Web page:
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the legacy, and the secretary of the treasury has filed in the case a disclaimer of any interest in the residue of the estate of the testatrix. The keeper and crew of six or seven men live in the station, and the keeper has quarters for his family there. No provision is made for the families of the men of the crew.

The gift is "to the life saving station to be built and established," etc. This is equivalent to a gift to the proprietor or proprietors of the life saving station, for the benefit of the station. The charitable nature and object of the gift, and the fact that its benefits are to extend generally to all the members of the class or classes for whose benefit the life saving station is established, make it a public charity. Johnstone v. Swarm, 3 Madd. 457. Fire Insurance Patrol v. Boyd, 120 Penn. St. 624. Minns v. Billings, 183 Mass. 126 , 129. Jackson v. Phillips, 14 Allen 539 , 556. Drury v. Natick, 10 Allen 169 , 178. Attorney General v. Shrewsbury, 6 Beav. 220. Attorney General v. Day, [1900] 1 Ch. 31. Coggeshall v. Pelton, 7 Johns. Ch. 292. Hamden v. Rice, 24 Conn. 350. Stuart v. Easton, 74 Fed. Rep. 854. If the United States government, by act of Congress, had accepted the trust, the money would have been paid over to be used for the maintenance and support of the life saving station, in a way to make it as beneficial as possible to those for whose safety and protection it was established. But the United States declines to accept the trust. See Dickson v. United States, 125 Mass. 311 ; State v. Blake, 69 Conn. 64. The management and control of the station is in its owner, the United States government, and no one else can interfere with it. If a trustee were to be appointed by the court to execute the trust, he could not use the money in the way in which the testatrix intended it to be used for the maintenance and support of this station.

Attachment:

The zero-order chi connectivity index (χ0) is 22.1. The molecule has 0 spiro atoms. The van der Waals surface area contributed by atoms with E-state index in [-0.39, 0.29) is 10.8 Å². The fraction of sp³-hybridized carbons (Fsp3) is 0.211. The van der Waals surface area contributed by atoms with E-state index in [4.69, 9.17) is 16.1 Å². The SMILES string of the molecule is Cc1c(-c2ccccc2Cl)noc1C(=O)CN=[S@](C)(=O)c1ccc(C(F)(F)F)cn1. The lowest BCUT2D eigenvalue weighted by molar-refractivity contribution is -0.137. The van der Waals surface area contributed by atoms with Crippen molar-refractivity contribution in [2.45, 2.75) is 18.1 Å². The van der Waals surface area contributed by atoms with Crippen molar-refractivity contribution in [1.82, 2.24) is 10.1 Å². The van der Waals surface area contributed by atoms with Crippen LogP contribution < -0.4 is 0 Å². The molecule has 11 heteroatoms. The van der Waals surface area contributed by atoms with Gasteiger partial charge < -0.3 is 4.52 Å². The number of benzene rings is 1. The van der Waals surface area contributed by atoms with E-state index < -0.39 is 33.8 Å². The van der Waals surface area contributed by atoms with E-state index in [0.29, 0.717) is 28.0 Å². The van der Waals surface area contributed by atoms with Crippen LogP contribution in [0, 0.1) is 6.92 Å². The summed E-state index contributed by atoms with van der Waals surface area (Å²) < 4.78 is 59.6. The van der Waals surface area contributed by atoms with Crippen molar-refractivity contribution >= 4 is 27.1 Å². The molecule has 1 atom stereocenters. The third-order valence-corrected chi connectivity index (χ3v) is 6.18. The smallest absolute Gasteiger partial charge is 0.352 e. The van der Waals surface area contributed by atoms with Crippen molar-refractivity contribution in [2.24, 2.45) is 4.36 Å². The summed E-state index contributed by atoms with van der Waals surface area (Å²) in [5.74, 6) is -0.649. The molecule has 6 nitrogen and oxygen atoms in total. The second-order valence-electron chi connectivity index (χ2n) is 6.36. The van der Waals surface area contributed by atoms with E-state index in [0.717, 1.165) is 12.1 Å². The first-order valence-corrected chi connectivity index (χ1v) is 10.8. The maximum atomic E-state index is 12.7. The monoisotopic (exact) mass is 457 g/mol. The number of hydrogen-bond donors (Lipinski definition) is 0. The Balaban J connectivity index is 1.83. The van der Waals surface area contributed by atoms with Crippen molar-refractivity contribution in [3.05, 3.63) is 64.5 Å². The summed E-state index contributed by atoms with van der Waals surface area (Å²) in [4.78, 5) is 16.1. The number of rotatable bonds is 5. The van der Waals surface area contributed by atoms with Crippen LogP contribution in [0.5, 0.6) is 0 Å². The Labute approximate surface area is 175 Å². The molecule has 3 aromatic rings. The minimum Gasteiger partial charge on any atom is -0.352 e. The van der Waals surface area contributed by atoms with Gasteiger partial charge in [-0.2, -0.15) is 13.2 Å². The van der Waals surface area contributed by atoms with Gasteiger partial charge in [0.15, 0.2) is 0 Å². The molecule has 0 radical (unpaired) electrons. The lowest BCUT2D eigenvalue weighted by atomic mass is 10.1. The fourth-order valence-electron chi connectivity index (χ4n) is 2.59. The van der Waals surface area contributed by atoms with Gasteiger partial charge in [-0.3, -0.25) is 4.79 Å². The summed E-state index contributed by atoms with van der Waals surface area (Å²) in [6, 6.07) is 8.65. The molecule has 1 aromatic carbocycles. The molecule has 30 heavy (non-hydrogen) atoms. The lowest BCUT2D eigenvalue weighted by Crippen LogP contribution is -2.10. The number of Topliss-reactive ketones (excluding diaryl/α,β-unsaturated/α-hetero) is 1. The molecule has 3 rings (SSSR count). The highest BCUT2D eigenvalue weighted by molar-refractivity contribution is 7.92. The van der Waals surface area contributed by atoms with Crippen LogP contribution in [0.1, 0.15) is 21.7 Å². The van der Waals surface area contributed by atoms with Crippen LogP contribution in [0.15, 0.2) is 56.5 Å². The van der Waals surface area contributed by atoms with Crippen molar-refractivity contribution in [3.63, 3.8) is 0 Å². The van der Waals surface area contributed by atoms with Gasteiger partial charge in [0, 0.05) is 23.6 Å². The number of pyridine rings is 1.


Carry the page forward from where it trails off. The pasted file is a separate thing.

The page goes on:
The trust has, therefore, become impossible of execution in the exact way contemplated by the testatrix, and we come to the question whether it must fail altogether, or whether it can be administered cy pres. That depends upon whether the trust created by the testatrix is limited to the direct maintenance and support of this station by the expenditure of money in aid of the government for that purpose, or whether the charitable purpose was broader, and was intended to include the promotion of the general interests which the station was designed to serve, and kin-

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dred interests in furtherance of a purpose to be helpful in this general field. The question that arises in cases of this kind is often hard to answer, and in the present case it is not free from difficulty. We are of opinion that the desire and purpose of the testatrix in devoting her gift to the life saving station was not limited to the maintenance of the station itself, which is the specific object named in the will, but was a charitable wish to be helpful to persons exposed to the perils of the sea in this neighborhood. We think the precise method of accomplishing her purpose stated in the will was not so important in her thought as the general saving of life and relief of suffering in cases of shipwreck in the vicinity of Nahant and Marblehead. As we interpret the language of the will, any reasonable method of promoting this object was within her general purpose. There may be ways of promoting this object other than by aiding in the maintenance of the station in the way in which the United States government chooses to maintain it. Methods may be adopted for rendering the dangerous service more attractive to the brave men who are needed in it, either by making provision for themselves or their families in case of their misfortune, or in other ways. Or some other scheme may be devised for the use of the money which will be within this general charitable purpose of the testatrix.

The charity should be administered under the doctrine of cy pres, under a scheme to be devised by or under the direction of the Probate Court. Attorney General v. Briggs, 164 Mass. 561 . Weeks v. Hobson, 150 Mass. 377 . Theological Educational Society v. Attorney General, 135 Mass. 285 . Jackson v. Phillips., 14 Allen 539 . Most if not all of the methods of expenditure particularly proposed in the decree of the Probate Court would not be improper for embodiment in such a scheme.

So ordered.